Thursday, May 03, 2018

Fentanyl drives increasing OD deaths, new study finds

Lethal doses of heroin and fentanyl
(Getty Images photo by Chip Somodevilla)
"In the United States, more people are dying because of synthetic drugs like fentanyl than because of heroin or prescribed painkillers," Joseph Frankel reports for The Atlantic. "While, to many, the opioid crisis has been synonymous with heroin and prescription pills, a report published Tuesday in JAMA Psychiatry builds the case that the class of synthetic drug is increasingly making its way into other drugs like cocaine and leading to overdoses. From 2010 to 2016, more and more overdose deaths have been found to be caused, at least in part, by drugs like fentanyl."

Scientists have known that synthetic opioids like fentanyl now cause more opioid deaths than heroin, but the new study emphasizes that fentanyl is killing people who unwittingly consumed it while seeking other drugs like cocaine or Xanax. Almost one-third of overdose deaths from benzodiazepines such as Xanax or Valium in 2016 also involved a synthetic opioid. About half of the 42,000 overdose deaths in 2016 were fentanyl-related, according to Wilson Compton, one of the study's authors.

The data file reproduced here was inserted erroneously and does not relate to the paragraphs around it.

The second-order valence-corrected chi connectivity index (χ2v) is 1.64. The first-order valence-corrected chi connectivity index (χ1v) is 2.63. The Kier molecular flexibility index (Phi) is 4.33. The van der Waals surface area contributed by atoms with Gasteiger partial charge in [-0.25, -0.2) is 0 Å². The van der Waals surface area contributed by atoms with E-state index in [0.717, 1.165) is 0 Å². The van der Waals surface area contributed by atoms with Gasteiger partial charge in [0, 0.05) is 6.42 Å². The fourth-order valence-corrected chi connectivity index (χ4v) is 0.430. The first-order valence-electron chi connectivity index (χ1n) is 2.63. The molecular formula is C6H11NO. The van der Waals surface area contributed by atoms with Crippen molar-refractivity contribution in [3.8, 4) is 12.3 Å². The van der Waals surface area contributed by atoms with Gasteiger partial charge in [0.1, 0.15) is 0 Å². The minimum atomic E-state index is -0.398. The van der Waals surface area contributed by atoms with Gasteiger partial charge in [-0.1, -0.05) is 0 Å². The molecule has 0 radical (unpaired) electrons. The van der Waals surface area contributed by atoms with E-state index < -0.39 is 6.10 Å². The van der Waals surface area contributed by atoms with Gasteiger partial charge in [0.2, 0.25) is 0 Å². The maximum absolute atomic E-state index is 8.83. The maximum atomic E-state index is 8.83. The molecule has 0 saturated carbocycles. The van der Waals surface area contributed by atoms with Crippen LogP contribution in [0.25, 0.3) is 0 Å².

Why is fentanyl causing so much damage? It's much stronger than heroin, so drug dealers sometimes mix a tiny bit of fentanyl into heroin so they can stretch the supply and sell it to more people while producing the same high. Dealers also sometimes mix systemic depressants like fentanyl with uppers like cocaine to decrease undesirable side-effects; because the side-effects are mitigated, users may unknowingly take a lethal dose.

Traci Green, an epidemiologist at Brown University, told Frankel that in order to get to the root of the fentanyl problem, "the public needs better data, more transparent data, and more consistent data."

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